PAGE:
Although not unexpected, the death of John Cardinal O'Connor of New Yorkmarks the end of an era in the American Catholic Church. Without question,he was the most powerful American cardinal of his generation.
New York makes a bully pulpit for any archbishop with the talent andchutzpah, and Cardinal O'Connor had lots of both. He was never afraid ofspeaking out, even when it upset powerful people and groups. He was liked bymost New Yorkers who respect a man who says what he thinks, even when theydisagree.
Cardinal O'Connor was the de facto spokesperson for the church in theUnited States, although he was never the president of the NationalConference of Catholic Bishops, the elected leader of the America bishops.In the media capitol of the world, O'Connor was never shy about expressinghis views whether from the pulpit, from his regular column in Catholic NewYork, in press conferences, or when approached on the street by reporterslooking for a quote. Speaking out got him in trouble, and he readilyadmitted that sometimes he should have kept quiet. For the press, he was arefreshing change from bishops who never return phone calls or whose normalresponse is "no comment."
Although often labeled as conservative in the media because of hisopposition to abortion, the cardinal was to the left of most liberalDemocrats when it came to concern for the poor. He opened Catholic hospitalsto AIDS patients, took on Mayor Giuliani for New York's treatment ofhomeless and refused to cross picket lines. One reporter recalls overhearinghim scream on the phone, "There will be no scabs working at Catholichospitals as long as I am archbishop."
John O'Connor was one of the first archbishops I interviewed for my book,Archbishop: Inside the Power Structure of the American Catholic Church. Hevery different from his predecessor, Cardinal Terrence Cooke. Cooke grew upin New York and spent all his priestly life in the Archdiocese, where he hadbeen at various times in charge of finances, Catholic Charities, priestpersonnel and Cardinal Spellman's secretary. He was the consummateadministrator who knew the archdiocese inside and out.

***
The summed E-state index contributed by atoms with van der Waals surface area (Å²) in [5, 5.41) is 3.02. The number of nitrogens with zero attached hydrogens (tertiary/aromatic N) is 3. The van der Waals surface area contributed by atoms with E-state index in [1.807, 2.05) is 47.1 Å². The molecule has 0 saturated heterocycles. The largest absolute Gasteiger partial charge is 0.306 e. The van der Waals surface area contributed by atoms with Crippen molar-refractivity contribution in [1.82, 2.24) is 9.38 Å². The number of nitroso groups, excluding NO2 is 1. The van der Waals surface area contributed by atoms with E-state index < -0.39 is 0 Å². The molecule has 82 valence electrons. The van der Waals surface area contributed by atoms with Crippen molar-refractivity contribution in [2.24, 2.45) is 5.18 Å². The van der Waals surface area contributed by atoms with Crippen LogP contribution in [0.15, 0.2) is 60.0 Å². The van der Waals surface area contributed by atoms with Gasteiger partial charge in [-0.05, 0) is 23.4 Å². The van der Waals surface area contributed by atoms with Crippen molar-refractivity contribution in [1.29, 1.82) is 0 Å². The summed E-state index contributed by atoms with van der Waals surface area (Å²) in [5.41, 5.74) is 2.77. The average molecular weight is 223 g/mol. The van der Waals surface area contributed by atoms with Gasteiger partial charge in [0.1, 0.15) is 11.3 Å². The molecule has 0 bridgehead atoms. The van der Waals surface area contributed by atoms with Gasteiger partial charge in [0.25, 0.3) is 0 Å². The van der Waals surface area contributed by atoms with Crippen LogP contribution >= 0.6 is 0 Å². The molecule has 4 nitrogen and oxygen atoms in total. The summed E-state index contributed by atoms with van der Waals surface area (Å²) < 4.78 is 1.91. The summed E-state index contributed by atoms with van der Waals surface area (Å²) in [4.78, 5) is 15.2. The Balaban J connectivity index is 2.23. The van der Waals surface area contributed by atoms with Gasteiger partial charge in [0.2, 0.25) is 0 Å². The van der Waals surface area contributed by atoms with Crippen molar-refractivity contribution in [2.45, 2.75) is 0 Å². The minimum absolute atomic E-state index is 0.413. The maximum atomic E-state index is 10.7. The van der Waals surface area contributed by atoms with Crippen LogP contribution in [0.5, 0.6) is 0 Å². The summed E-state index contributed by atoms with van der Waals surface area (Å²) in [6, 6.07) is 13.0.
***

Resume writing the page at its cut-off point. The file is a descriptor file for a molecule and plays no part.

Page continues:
O'Connor, on the other hand, knew little about New York when he arrived andwisely delegated administrative tasks to others so he would have time forhis public role. He rarely interfered with how a pastor ran his parish. Heallowed the Jesuits, for example, to sort out the problems at St. FrancisXavier, their parish near Greenwich Village in Manhattan.
Instead of micromanaging his archdiocese, O'Connor devoted his time to hisrole as a city, national and international leader. He studied Spanish so hecould communicate better with his flock. He reached out to the Jewishcommunity who grew to recognize him as a true friend. He became a power tobe reckoned with in the NCCB. His amendments almost always were adopted onthe floor. Wise episcopal chairmen consulted with him before their documentswent to the other bishops.
The cardinal's closeness to John Paul II enhanced his position in theUnited States and in the Vatican. They were kindred spirits on substance andstyle. Whenever he visited Rome, the pope's door was open. As a member ofthe Congregation for Bishops, the cardinal had a strong say in episcopalappointments in the United States.
Nor was he afraid to speak the truth to the pope behind closed doors. Whenthe papal commission studying the crisis in Seattle went to give theirreport, before Cardinal Bernardin and Archbishop Quinn could even sit down,he told the pope, "Well, you are just going to have to admit you made amistake sending Wuerl to Seattle." The pope would accept such blunt talkbecause he knew he could trust and rely on O'Connor.
Cardinal O'Connor wanted to be remembered as a good priest and that he was.He will be a hard act to follow.